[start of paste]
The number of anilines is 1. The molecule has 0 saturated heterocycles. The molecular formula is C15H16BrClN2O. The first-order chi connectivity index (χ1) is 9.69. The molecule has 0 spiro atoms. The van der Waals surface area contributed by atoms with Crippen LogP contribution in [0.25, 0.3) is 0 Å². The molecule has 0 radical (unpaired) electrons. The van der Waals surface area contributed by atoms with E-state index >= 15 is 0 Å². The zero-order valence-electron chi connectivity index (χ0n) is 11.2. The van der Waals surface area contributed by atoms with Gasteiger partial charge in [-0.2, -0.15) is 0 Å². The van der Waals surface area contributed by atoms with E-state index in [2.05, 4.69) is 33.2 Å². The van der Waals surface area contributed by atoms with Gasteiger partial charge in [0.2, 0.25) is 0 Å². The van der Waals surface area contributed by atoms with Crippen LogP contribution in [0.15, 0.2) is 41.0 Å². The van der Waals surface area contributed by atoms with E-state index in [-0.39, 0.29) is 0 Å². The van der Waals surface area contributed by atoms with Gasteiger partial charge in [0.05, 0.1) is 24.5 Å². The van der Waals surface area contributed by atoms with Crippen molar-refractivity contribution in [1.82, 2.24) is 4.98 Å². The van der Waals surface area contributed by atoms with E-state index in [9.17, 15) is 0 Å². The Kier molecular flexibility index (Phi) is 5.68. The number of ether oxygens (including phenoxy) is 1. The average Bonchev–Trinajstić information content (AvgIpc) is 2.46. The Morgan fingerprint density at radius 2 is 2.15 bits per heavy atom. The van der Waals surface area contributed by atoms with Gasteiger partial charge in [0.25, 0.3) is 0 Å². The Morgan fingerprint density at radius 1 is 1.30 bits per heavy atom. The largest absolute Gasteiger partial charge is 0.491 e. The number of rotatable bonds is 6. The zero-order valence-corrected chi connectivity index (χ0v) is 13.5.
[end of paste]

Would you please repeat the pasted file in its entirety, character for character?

The number of anilines is 1. The molecule has 0 saturated heterocycles. The molecular formula is C15H16BrClN2O. The first-order chi connectivity index (χ1) is 9.69. The molecule has 0 spiro atoms. The van der Waals surface area contributed by atoms with Crippen LogP contribution in [0.25, 0.3) is 0 Å². The molecule has 0 radical (unpaired) electrons. The van der Waals surface area contributed by atoms with E-state index >= 15 is 0 Å². The zero-order valence-electron chi connectivity index (χ0n) is 11.2. The van der Waals surface area contributed by atoms with Gasteiger partial charge in [-0.2, -0.15) is 0 Å². The van der Waals surface area contributed by atoms with E-state index in [2.05, 4.69) is 33.2 Å². The van der Waals surface area contributed by atoms with Gasteiger partial charge in [0.2, 0.25) is 0 Å². The van der Waals surface area contributed by atoms with Crippen LogP contribution in [0.15, 0.2) is 41.0 Å². The van der Waals surface area contributed by atoms with E-state index in [-0.39, 0.29) is 0 Å². The van der Waals surface area contributed by atoms with Gasteiger partial charge in [0.05, 0.1) is 24.5 Å². The van der Waals surface area contributed by atoms with Crippen molar-refractivity contribution in [1.82, 2.24) is 4.98 Å². The van der Waals surface area contributed by atoms with E-state index in [9.17, 15) is 0 Å². The Kier molecular flexibility index (Phi) is 5.68. The number of ether oxygens (including phenoxy) is 1. The average Bonchev–Trinajstić information content (AvgIpc) is 2.46. The Morgan fingerprint density at radius 2 is 2.15 bits per heavy atom. The van der Waals surface area contributed by atoms with Gasteiger partial charge in [0.25, 0.3) is 0 Å². The Morgan fingerprint density at radius 1 is 1.30 bits per heavy atom. The largest absolute Gasteiger partial charge is 0.491 e. The number of rotatable bonds is 6. The zero-order valence-corrected chi connectivity index (χ0v) is 13.5.